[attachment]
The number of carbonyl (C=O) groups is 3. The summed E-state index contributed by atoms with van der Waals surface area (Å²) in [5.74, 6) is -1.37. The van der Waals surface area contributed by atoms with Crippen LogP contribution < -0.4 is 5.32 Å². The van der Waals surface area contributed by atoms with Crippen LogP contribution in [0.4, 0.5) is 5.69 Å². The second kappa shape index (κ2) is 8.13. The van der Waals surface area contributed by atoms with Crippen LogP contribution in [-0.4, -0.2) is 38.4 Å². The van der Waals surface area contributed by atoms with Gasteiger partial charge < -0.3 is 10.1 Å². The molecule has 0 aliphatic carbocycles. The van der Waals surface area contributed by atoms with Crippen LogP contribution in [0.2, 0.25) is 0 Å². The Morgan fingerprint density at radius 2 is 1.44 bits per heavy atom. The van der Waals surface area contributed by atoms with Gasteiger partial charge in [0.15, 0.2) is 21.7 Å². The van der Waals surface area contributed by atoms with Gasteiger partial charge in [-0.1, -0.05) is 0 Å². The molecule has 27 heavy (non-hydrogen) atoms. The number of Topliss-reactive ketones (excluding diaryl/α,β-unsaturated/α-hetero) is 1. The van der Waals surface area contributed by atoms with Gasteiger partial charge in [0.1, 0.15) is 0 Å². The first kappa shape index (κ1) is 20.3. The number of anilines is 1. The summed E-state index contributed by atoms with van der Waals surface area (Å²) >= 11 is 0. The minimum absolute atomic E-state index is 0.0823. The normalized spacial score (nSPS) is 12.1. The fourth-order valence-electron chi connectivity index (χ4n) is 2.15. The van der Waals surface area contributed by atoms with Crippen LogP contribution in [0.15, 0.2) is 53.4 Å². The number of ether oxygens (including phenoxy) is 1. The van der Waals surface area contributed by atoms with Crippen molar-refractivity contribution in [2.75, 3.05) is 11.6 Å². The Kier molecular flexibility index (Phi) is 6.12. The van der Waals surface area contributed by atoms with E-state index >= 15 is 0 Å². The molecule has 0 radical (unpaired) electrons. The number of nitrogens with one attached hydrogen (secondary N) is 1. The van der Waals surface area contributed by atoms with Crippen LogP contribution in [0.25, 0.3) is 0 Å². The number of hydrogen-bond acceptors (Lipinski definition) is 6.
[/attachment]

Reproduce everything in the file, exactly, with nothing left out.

The number of carbonyl (C=O) groups is 3. The summed E-state index contributed by atoms with van der Waals surface area (Å²) in [5.74, 6) is -1.37. The van der Waals surface area contributed by atoms with Crippen LogP contribution < -0.4 is 5.32 Å². The van der Waals surface area contributed by atoms with Crippen LogP contribution in [0.4, 0.5) is 5.69 Å². The second kappa shape index (κ2) is 8.13. The van der Waals surface area contributed by atoms with Crippen LogP contribution in [-0.4, -0.2) is 38.4 Å². The van der Waals surface area contributed by atoms with Gasteiger partial charge < -0.3 is 10.1 Å². The molecule has 0 aliphatic carbocycles. The van der Waals surface area contributed by atoms with Crippen LogP contribution in [0.2, 0.25) is 0 Å². The Morgan fingerprint density at radius 2 is 1.44 bits per heavy atom. The van der Waals surface area contributed by atoms with Gasteiger partial charge in [0.15, 0.2) is 21.7 Å². The van der Waals surface area contributed by atoms with Gasteiger partial charge in [-0.1, -0.05) is 0 Å². The molecule has 27 heavy (non-hydrogen) atoms. The number of Topliss-reactive ketones (excluding diaryl/α,β-unsaturated/α-hetero) is 1. The van der Waals surface area contributed by atoms with Gasteiger partial charge in [0.1, 0.15) is 0 Å². The first kappa shape index (κ1) is 20.3. The number of anilines is 1. The summed E-state index contributed by atoms with van der Waals surface area (Å²) >= 11 is 0. The minimum absolute atomic E-state index is 0.0823. The normalized spacial score (nSPS) is 12.1. The fourth-order valence-electron chi connectivity index (χ4n) is 2.15. The van der Waals surface area contributed by atoms with Crippen LogP contribution in [0.15, 0.2) is 53.4 Å². The number of ether oxygens (including phenoxy) is 1. The van der Waals surface area contributed by atoms with Crippen molar-refractivity contribution in [2.75, 3.05) is 11.6 Å². The Kier molecular flexibility index (Phi) is 6.12. The van der Waals surface area contributed by atoms with E-state index >= 15 is 0 Å². The molecule has 0 radical (unpaired) electrons. The number of nitrogens with one attached hydrogen (secondary N) is 1. The van der Waals surface area contributed by atoms with Crippen LogP contribution in [0.25, 0.3) is 0 Å². The number of hydrogen-bond acceptors (Lipinski definition) is 6.